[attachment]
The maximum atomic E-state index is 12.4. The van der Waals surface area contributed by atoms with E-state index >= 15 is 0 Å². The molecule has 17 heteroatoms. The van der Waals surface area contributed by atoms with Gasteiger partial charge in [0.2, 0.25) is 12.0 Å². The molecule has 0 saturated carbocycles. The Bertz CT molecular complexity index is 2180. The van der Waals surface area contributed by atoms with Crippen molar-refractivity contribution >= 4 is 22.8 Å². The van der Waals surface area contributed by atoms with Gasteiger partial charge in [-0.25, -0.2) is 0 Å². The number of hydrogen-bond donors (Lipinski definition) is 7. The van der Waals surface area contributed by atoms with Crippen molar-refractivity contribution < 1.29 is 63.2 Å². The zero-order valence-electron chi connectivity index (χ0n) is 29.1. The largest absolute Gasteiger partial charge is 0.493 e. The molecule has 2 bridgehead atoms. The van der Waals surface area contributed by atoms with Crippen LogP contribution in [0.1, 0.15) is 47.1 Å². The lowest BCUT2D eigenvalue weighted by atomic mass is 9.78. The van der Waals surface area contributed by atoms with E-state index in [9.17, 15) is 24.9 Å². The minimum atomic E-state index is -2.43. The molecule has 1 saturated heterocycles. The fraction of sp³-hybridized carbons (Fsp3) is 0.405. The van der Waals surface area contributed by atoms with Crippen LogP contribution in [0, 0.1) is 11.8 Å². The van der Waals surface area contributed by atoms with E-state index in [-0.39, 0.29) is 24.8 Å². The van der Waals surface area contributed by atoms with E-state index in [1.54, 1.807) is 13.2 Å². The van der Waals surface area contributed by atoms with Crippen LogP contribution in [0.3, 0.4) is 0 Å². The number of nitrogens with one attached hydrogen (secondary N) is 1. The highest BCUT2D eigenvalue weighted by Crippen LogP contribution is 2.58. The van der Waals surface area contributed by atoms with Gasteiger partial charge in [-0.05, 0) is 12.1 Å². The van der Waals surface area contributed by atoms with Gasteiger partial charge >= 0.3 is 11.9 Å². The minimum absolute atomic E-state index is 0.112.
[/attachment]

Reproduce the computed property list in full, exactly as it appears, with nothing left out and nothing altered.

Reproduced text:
The maximum atomic E-state index is 12.4. The van der Waals surface area contributed by atoms with E-state index >= 15 is 0 Å². The molecule has 17 heteroatoms. The van der Waals surface area contributed by atoms with Gasteiger partial charge in [0.2, 0.25) is 12.0 Å². The molecule has 0 saturated carbocycles. The Bertz CT molecular complexity index is 2180. The van der Waals surface area contributed by atoms with Crippen molar-refractivity contribution >= 4 is 22.8 Å². The van der Waals surface area contributed by atoms with Gasteiger partial charge in [-0.25, -0.2) is 0 Å². The number of hydrogen-bond donors (Lipinski definition) is 7. The van der Waals surface area contributed by atoms with Crippen molar-refractivity contribution < 1.29 is 63.2 Å². The zero-order valence-electron chi connectivity index (χ0n) is 29.1. The largest absolute Gasteiger partial charge is 0.493 e. The molecule has 2 bridgehead atoms. The van der Waals surface area contributed by atoms with Crippen LogP contribution in [0.1, 0.15) is 47.1 Å². The lowest BCUT2D eigenvalue weighted by atomic mass is 9.78. The van der Waals surface area contributed by atoms with E-state index in [9.17, 15) is 24.9 Å². The minimum atomic E-state index is -2.43. The molecule has 1 saturated heterocycles. The fraction of sp³-hybridized carbons (Fsp3) is 0.405. The van der Waals surface area contributed by atoms with Crippen LogP contribution in [0, 0.1) is 11.8 Å². The van der Waals surface area contributed by atoms with E-state index in [-0.39, 0.29) is 24.8 Å². The van der Waals surface area contributed by atoms with E-state index in [1.54, 1.807) is 13.2 Å². The van der Waals surface area contributed by atoms with Crippen LogP contribution in [0.3, 0.4) is 0 Å². The number of nitrogens with one attached hydrogen (secondary N) is 1. The highest BCUT2D eigenvalue weighted by Crippen LogP contribution is 2.58. The van der Waals surface area contributed by atoms with Gasteiger partial charge in [-0.05, 0) is 12.1 Å². The van der Waals surface area contributed by atoms with Gasteiger partial charge >= 0.3 is 11.9 Å². The minimum absolute atomic E-state index is 0.112.